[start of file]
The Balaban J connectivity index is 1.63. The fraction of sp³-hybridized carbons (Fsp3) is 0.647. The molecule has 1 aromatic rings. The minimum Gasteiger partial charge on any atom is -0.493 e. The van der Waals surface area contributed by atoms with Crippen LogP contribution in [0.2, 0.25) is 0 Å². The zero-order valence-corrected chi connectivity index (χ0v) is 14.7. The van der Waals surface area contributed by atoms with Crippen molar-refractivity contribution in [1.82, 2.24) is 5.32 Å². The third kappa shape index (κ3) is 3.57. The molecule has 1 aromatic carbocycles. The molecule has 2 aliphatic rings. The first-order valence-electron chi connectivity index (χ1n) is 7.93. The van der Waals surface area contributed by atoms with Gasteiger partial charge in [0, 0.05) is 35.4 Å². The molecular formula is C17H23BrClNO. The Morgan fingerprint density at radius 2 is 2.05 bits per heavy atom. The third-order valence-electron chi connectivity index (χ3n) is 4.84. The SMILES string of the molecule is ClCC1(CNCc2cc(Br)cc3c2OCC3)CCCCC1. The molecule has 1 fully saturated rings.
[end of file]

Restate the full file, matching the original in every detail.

The Balaban J connectivity index is 1.63. The fraction of sp³-hybridized carbons (Fsp3) is 0.647. The molecule has 1 aromatic rings. The minimum Gasteiger partial charge on any atom is -0.493 e. The van der Waals surface area contributed by atoms with Crippen LogP contribution in [0.2, 0.25) is 0 Å². The zero-order valence-corrected chi connectivity index (χ0v) is 14.7. The van der Waals surface area contributed by atoms with Crippen molar-refractivity contribution in [1.82, 2.24) is 5.32 Å². The third kappa shape index (κ3) is 3.57. The molecule has 1 aromatic carbocycles. The molecule has 2 aliphatic rings. The first-order valence-electron chi connectivity index (χ1n) is 7.93. The van der Waals surface area contributed by atoms with Gasteiger partial charge in [0, 0.05) is 35.4 Å². The molecular formula is C17H23BrClNO. The Morgan fingerprint density at radius 2 is 2.05 bits per heavy atom. The third-order valence-electron chi connectivity index (χ3n) is 4.84. The SMILES string of the molecule is ClCC1(CNCc2cc(Br)cc3c2OCC3)CCCCC1. The molecule has 1 fully saturated rings.